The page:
Helen Whalen Cohen
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To some, unions might all seem the same. But one stands out as particularly egregious. The National Education Association and state affiliates have an iron grip on education. And the problem is worse than we imagined. If you thought that public education was an industry people entered not to make money, but to help children, you’re in for a surprise. The damage done by public schools is chronicled extensively in The Cartel, an independent film being screened nation-wide on a limited basis. Directed by television producer Bob Bowdon, it exposes the real aims of teacher’s unions-money and power. Focusing primarily on the New Jersey Education Association, The Cartel uncovers how much is spent per classroom, and how tragically little those dollars accomplish.

Schools in New Jersey achieve an average of 39% reading proficiency on one of the most popular education tests, the National Assessment of Education Progress. Pop quiz: how much should a school spend, per classroom, to achieve such low standards? If you said less than $300,000-$400,000, then go to the back of the class and watch The Cartel, because that's how much is poured into New Jersey’s poorest school districts. Most of the people interviewed in the film predicted that schools spent under $100,000 per classroom.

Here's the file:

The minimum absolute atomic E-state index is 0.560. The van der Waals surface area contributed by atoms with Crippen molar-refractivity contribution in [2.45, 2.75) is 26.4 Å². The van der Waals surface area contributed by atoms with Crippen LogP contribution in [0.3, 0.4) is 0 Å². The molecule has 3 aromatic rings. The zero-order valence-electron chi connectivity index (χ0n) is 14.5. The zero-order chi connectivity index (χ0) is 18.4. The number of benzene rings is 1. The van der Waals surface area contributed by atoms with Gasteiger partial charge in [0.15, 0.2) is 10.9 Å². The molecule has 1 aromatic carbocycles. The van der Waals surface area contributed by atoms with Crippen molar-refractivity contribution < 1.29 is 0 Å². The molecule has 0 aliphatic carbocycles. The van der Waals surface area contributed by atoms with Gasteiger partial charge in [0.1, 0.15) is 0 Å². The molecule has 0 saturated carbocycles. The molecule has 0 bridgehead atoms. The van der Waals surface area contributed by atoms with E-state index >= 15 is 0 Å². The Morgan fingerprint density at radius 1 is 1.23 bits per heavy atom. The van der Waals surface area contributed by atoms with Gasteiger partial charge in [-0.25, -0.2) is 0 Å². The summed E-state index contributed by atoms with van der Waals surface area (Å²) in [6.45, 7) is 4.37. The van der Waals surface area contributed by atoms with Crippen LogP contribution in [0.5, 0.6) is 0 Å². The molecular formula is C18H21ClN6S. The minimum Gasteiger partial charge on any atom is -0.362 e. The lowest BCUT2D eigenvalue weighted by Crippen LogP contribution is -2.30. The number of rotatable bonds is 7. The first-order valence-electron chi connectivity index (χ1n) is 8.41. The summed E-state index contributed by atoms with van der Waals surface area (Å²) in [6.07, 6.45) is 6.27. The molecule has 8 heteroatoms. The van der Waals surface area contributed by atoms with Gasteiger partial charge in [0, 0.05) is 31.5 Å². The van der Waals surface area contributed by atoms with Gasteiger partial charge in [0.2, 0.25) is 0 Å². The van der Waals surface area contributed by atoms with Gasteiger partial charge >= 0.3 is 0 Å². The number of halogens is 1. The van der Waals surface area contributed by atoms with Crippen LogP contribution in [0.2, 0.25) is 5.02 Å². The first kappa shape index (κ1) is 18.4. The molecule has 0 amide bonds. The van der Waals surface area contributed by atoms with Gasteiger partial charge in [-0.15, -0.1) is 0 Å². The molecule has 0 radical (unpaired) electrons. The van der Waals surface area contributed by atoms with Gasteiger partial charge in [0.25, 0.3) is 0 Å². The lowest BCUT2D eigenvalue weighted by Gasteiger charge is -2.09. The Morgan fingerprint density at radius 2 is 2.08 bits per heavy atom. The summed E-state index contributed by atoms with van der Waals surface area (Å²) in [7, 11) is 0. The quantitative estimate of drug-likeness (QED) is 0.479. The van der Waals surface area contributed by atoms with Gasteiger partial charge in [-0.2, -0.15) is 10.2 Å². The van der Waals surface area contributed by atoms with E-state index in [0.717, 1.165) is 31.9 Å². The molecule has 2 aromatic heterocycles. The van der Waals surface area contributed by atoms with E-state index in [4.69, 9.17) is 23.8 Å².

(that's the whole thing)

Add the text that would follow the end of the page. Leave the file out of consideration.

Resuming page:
Where does all of this money go? The first expense to come to mind is usually the teacher’s salary. Other costs include pensions, benefits and administration. Many of these expenses can be contained. They can also spiral out of control. In Maryland, for example, there are 24 school districts. In New Jersey, there are 616. That’s a lot of extra administrative positions, and would add up even without 400 administrators in Newark who are paid six figure salaries to do paperwork. And these are only the above board expenditures.

The expenses go beyond budget gimmicks. There have been cases of faked financial reports, teachers pocketing field trip money and selling prescriptions out of the nurse's office. One school went as far as hiring an athletic director with mob ties.

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Helen Whalen Cohen

Helen Whalen Cohen is Associate Editor and Community Manager at Townhall.com.